Despite the campaign being taken up with eagerness, Joan is not sanguine of its outcome, she knows it’s still an uphill fight. For if the judges dare to set justice truly free, not only will the lowly Barrientos and his friends have to face judgment but so too will the lordly Kissinger and his accomplices in the US government.  So she, together with all the families of Chile’s unsung victims, is appealing to us for help. They stress that, in the spirit of Victor’s own lapidary phrase, we’re workers, not ‘Stars’, our solidarity should be something creative wherever possible. So, how about a wee gathering September 11th to remember all the victims of that terrible date, North American and Chilean? It could be filled with music and dance, children’s games and Chilean wine. Here in Nicaragua we’re organizing a great festival, entitled, Víctor Jara Sings Forever. On the smaller personal scale, if I can scrounge up the airfare, I’ll be going to Chile to take Víctor’s songs back home, so honoring the Chilean exiles who brought them to us in Scotland in the first place; to thank Joan in person for the wonderful gift she has guarded so faithfully and shared so humbly for so unutterably long; and to offer in exchange my own composition, I Thought I Heard Sweet Víctor, Singing in the Night, conceived in the very garden of the house she shared with Víctor in Santiago. Then, let’s talk to news media about the anniversary, ask them to play a song or two, or to read from Joan’s own book, Victor – An Unfinished Song. How about a special ceremony in your community of faith, or a special motion in your trade union? … the possibilities are as unlimited as love itself.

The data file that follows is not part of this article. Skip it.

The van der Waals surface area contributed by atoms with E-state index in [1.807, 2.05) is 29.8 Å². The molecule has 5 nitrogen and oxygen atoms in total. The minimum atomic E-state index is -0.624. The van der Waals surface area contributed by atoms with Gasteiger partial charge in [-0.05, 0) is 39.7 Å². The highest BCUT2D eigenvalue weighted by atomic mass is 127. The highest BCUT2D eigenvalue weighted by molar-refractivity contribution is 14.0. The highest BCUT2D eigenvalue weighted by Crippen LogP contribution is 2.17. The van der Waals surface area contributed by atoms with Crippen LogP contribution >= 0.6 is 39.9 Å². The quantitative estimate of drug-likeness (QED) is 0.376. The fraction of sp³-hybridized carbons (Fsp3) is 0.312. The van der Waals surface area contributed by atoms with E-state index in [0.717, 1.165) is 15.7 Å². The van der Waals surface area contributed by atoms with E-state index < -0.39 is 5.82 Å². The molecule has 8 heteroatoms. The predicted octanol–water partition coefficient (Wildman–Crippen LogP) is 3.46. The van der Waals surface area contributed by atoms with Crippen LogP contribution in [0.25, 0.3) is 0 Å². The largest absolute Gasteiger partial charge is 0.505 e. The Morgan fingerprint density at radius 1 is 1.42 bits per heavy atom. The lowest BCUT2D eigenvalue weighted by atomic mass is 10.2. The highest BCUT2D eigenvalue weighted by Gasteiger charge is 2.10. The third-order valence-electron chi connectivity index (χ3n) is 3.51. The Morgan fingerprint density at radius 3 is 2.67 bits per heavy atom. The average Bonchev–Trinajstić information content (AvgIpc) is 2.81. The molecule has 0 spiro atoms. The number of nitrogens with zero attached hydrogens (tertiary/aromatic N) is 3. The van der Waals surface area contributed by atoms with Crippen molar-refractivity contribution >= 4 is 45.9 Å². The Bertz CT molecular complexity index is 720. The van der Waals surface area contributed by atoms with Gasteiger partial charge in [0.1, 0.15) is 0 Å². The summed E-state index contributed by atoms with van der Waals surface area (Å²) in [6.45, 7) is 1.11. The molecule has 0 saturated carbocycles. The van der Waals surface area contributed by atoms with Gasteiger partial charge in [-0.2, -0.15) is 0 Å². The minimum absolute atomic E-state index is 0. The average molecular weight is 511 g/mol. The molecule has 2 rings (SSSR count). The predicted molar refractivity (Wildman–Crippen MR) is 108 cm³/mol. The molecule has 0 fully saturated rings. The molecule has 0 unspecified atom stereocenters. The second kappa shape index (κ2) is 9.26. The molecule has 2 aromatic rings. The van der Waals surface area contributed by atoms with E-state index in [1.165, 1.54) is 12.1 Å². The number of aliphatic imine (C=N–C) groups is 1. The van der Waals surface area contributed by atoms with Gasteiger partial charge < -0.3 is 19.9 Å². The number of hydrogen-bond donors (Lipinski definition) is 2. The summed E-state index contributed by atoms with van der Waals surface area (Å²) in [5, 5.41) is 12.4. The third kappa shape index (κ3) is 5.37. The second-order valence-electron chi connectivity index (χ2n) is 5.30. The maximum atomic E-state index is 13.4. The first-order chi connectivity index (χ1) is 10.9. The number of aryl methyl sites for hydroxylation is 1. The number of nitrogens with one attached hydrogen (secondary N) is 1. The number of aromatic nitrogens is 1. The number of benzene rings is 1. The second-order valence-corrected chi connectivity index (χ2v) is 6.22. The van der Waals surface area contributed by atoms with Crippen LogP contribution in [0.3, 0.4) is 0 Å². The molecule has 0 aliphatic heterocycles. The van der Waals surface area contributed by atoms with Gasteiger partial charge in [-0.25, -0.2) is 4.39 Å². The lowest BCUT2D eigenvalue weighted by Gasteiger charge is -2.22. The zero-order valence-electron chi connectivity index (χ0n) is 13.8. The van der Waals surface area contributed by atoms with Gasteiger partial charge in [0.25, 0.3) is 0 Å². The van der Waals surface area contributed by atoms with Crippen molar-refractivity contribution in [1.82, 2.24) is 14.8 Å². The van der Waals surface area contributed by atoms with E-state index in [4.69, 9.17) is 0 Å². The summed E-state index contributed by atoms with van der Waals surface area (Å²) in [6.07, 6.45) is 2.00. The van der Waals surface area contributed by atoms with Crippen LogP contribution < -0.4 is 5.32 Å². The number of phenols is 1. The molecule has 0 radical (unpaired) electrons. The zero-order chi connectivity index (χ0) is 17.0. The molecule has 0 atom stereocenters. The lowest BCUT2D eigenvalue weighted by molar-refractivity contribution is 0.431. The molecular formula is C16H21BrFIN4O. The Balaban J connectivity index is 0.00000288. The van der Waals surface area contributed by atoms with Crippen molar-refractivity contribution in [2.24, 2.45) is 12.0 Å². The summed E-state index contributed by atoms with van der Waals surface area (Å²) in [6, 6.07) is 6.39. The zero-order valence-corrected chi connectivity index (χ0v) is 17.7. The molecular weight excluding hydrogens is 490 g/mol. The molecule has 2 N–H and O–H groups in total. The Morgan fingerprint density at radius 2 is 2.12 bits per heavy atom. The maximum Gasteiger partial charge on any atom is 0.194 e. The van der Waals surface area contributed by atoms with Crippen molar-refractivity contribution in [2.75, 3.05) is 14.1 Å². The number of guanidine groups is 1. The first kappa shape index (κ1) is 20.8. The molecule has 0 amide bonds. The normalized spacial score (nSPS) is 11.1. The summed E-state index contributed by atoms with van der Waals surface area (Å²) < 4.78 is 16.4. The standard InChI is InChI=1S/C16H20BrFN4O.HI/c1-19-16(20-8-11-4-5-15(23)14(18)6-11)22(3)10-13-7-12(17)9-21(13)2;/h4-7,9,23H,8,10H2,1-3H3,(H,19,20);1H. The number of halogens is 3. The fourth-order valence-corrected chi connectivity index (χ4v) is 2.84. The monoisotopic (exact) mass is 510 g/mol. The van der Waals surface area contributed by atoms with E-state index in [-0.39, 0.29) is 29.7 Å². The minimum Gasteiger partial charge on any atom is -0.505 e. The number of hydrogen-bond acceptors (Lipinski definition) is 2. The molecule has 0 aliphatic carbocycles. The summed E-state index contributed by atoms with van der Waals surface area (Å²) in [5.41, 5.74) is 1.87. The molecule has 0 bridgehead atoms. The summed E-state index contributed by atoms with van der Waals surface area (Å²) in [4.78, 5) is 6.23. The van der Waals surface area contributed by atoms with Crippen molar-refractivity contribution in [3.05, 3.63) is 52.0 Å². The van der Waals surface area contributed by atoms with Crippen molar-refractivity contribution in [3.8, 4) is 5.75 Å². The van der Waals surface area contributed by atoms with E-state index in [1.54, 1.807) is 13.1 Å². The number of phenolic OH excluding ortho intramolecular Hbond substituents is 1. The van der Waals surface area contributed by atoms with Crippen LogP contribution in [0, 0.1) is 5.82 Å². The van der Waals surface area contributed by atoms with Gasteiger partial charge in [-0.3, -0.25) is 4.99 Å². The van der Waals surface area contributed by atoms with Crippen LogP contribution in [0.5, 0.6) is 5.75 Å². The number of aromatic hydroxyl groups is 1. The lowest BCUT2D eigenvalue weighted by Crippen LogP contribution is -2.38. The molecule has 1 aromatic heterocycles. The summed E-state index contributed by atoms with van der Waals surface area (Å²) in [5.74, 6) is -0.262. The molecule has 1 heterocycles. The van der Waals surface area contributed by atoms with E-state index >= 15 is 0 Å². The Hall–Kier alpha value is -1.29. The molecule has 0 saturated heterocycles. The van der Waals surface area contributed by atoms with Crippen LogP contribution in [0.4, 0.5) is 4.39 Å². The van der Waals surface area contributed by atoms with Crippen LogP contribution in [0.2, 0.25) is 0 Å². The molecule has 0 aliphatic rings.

In this rare video clip, from a television interview given just months before his death, Víctor himself talks about the importance of love in music and the struggle for justice, singing of course, but also emphasizing the vital role of other magnificent women: his mother, market worker by day, folksinger by night, and the tragic Violeta Parra, who, although she killed herself shortly after writing her beloved Gracias a la Vida, Thanks to Life, played a vital role in the development of his own music.